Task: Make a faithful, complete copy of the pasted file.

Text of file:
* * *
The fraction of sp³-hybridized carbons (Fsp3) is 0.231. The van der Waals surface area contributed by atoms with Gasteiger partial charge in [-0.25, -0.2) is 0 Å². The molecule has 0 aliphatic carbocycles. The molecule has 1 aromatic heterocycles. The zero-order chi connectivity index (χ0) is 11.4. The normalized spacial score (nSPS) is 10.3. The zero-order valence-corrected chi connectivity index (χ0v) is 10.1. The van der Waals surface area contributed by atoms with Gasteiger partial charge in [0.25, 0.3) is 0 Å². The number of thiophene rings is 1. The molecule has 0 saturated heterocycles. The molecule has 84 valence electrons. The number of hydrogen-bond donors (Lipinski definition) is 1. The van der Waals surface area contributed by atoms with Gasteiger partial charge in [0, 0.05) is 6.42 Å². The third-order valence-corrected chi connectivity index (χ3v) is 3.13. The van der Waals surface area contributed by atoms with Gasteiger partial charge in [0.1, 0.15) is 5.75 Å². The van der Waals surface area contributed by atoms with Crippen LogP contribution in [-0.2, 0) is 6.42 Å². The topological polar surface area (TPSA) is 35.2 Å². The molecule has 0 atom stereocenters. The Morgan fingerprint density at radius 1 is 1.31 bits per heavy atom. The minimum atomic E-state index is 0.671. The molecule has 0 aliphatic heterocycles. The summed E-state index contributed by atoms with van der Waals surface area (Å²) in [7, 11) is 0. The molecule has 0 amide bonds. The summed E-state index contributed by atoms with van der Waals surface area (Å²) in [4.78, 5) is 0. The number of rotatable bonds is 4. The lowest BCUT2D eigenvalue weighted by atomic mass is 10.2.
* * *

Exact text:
The fraction of sp³-hybridized carbons (Fsp3) is 0.231. The van der Waals surface area contributed by atoms with Gasteiger partial charge in [-0.25, -0.2) is 0 Å². The molecule has 0 aliphatic carbocycles. The molecule has 1 aromatic heterocycles. The zero-order chi connectivity index (χ0) is 11.4. The normalized spacial score (nSPS) is 10.3. The zero-order valence-corrected chi connectivity index (χ0v) is 10.1. The van der Waals surface area contributed by atoms with Gasteiger partial charge in [0.25, 0.3) is 0 Å². The number of thiophene rings is 1. The molecule has 0 saturated heterocycles. The molecule has 84 valence electrons. The number of hydrogen-bond donors (Lipinski definition) is 1. The van der Waals surface area contributed by atoms with Gasteiger partial charge in [0, 0.05) is 6.42 Å². The third-order valence-corrected chi connectivity index (χ3v) is 3.13. The van der Waals surface area contributed by atoms with Gasteiger partial charge in [0.1, 0.15) is 5.75 Å². The van der Waals surface area contributed by atoms with Crippen LogP contribution in [-0.2, 0) is 6.42 Å². The topological polar surface area (TPSA) is 35.2 Å². The molecule has 0 atom stereocenters. The Morgan fingerprint density at radius 1 is 1.31 bits per heavy atom. The minimum atomic E-state index is 0.671. The molecule has 0 aliphatic heterocycles. The summed E-state index contributed by atoms with van der Waals surface area (Å²) in [7, 11) is 0. The molecule has 0 amide bonds. The summed E-state index contributed by atoms with van der Waals surface area (Å²) in [4.78, 5) is 0. The number of rotatable bonds is 4. The lowest BCUT2D eigenvalue weighted by atomic mass is 10.2.